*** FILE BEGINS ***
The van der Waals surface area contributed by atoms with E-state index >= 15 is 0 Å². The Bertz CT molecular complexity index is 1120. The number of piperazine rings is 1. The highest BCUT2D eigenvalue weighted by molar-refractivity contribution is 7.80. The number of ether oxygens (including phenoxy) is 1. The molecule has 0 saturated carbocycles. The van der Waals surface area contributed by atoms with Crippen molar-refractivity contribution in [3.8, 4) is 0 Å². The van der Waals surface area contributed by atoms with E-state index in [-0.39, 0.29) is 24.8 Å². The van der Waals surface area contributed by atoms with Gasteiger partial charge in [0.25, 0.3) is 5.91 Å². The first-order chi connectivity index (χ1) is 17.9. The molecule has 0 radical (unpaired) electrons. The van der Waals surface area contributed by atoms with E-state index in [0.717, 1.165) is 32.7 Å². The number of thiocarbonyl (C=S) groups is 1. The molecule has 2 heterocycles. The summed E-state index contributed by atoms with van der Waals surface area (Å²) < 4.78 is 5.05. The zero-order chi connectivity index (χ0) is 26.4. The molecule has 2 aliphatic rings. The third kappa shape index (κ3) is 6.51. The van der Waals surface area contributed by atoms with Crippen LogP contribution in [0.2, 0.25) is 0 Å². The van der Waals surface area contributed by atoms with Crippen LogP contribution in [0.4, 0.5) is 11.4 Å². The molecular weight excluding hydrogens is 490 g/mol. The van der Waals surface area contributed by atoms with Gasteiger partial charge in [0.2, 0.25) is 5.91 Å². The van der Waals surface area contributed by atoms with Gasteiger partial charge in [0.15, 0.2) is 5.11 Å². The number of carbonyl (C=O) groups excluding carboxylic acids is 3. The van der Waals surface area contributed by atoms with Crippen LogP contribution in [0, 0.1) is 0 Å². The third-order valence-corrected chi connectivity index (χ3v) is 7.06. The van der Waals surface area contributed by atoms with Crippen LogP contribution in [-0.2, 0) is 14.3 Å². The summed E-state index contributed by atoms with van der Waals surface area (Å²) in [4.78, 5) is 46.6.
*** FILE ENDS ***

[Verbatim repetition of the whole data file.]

The van der Waals surface area contributed by atoms with E-state index >= 15 is 0 Å². The Bertz CT molecular complexity index is 1120. The number of piperazine rings is 1. The highest BCUT2D eigenvalue weighted by molar-refractivity contribution is 7.80. The number of ether oxygens (including phenoxy) is 1. The molecule has 0 saturated carbocycles. The van der Waals surface area contributed by atoms with Crippen molar-refractivity contribution in [3.8, 4) is 0 Å². The van der Waals surface area contributed by atoms with E-state index in [-0.39, 0.29) is 24.8 Å². The van der Waals surface area contributed by atoms with Gasteiger partial charge in [0.25, 0.3) is 5.91 Å². The first-order chi connectivity index (χ1) is 17.9. The molecule has 0 radical (unpaired) electrons. The van der Waals surface area contributed by atoms with E-state index in [0.717, 1.165) is 32.7 Å². The number of thiocarbonyl (C=S) groups is 1. The molecule has 2 heterocycles. The summed E-state index contributed by atoms with van der Waals surface area (Å²) < 4.78 is 5.05. The zero-order chi connectivity index (χ0) is 26.4. The molecule has 2 aliphatic rings. The third kappa shape index (κ3) is 6.51. The van der Waals surface area contributed by atoms with Crippen LogP contribution in [0.2, 0.25) is 0 Å². The van der Waals surface area contributed by atoms with Crippen LogP contribution in [0.4, 0.5) is 11.4 Å². The molecular weight excluding hydrogens is 490 g/mol. The van der Waals surface area contributed by atoms with Gasteiger partial charge in [0.2, 0.25) is 5.91 Å². The van der Waals surface area contributed by atoms with Gasteiger partial charge in [0.15, 0.2) is 5.11 Å². The number of carbonyl (C=O) groups excluding carboxylic acids is 3. The van der Waals surface area contributed by atoms with Crippen LogP contribution in [0, 0.1) is 0 Å². The third-order valence-corrected chi connectivity index (χ3v) is 7.06. The van der Waals surface area contributed by atoms with Crippen LogP contribution in [-0.2, 0) is 14.3 Å². The summed E-state index contributed by atoms with van der Waals surface area (Å²) in [4.78, 5) is 46.6.